That beautiful shrub sporting “flamingo” inspired deep pink new growth each spring is known as the Dappled Japanese Willow (Salix integra “Hakuro-nishiki” ). This light, airy shrub is quickly becoming one of the more popular colorful plants for landscapes today. Whether working to curb erosion near streams or to hide your yard from prying eyes as hedges, the Dappled Willow will bring the weeping elegance of rain gardens to your landscape. New growth on the Dappled Willow is a pretty pink color bursting forth each Spring and is often mistaken for flowers. This colorful foliage eventually fades to a striking mix of white, green, and pink as the summer moves on. The limbs tend to grow long and have a nice arching effect. I was so impressed the first time I saw a Dappled Willow and loved how it was so colorful, cheerful and different. I’m always looking for something different to add to my landscape so I had to have one!
These shrubs will loose their leaves each winter leaving behind striking red stems which add winter interest. I like to cut these stems to use in arrangements to add structure and color. Or, if you want more of these beautiful bushes, stick the cut red stems in the ground and chances are you will see little leaves sprouting come spring. That was easy now, wasn’t it?
This unique, fun shrub is known to be a rapid grower requiring little maintenance other than pruning each winter to maintain desired size. I cut mine almost to the ground each winter only to be blessed with beautiful new growth and color each Spring. Since the brightest colors are on new growth, pruning is encouraged to maintain that starburst shape and size and promote colorful new foliage.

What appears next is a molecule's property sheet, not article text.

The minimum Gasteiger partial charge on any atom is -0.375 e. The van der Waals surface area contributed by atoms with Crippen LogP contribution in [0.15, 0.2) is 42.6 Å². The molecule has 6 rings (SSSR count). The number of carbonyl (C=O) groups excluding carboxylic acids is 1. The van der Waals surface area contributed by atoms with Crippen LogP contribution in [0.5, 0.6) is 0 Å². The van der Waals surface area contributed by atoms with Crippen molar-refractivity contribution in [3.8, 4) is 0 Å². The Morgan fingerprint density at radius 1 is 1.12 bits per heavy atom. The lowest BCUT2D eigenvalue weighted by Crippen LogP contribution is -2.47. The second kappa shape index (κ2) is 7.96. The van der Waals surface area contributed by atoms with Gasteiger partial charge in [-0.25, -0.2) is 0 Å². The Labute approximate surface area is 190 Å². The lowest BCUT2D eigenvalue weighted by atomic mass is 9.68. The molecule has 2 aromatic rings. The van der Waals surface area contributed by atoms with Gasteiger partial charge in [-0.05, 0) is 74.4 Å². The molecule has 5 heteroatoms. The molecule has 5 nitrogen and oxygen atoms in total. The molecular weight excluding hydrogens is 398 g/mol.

Dappled Willows are resistant to deer, tolerate wet soil and are hardy in zones 4 through 9. Plant in full sun to part shade and they seem to tolerate most soil types without a problem.
- An easy-care plant that can help solve your yard’s wet spot problem.
- Prune to whatever shape and size you want! Prune it to fit in a formal garden, leave it willowy, prune in a circular shape, or leave it alone to grow in a more natural setting as a specimen plant.
- Enjoy the new growth each Spring as this color explosion will last a long time, especially compared to some of the more fleeting Spring-blooming shrubs.
- Dappled Willow provides year-round interest with its red stems in the late Fall into Winter.
Keep in mind:
- Just like any plant in the Willow family, their roots will seek out water. Avoid planting Dappled Willow near your water pipes or drains.
- Dappled Willow is a very fast grower so make sure you plant it where it will have room to grow.
At the Ranch: We have several sized of Dappled Willow available. We currently have one and three gallon size plants. We also have over 200 small plants (liners) in quart containers. Last summer I planted small rooted cuttings into a “grow bed”. These plants were over 4 foot tall by end of summer, I was amazed! They have now been pruned to about 10to 12 inches and dug up. After trimming the roots, I potted then into gallon and three gallon containers to be ready for our spring sales. That was a job to say the least but they should be gorgeous. You better come by and get one!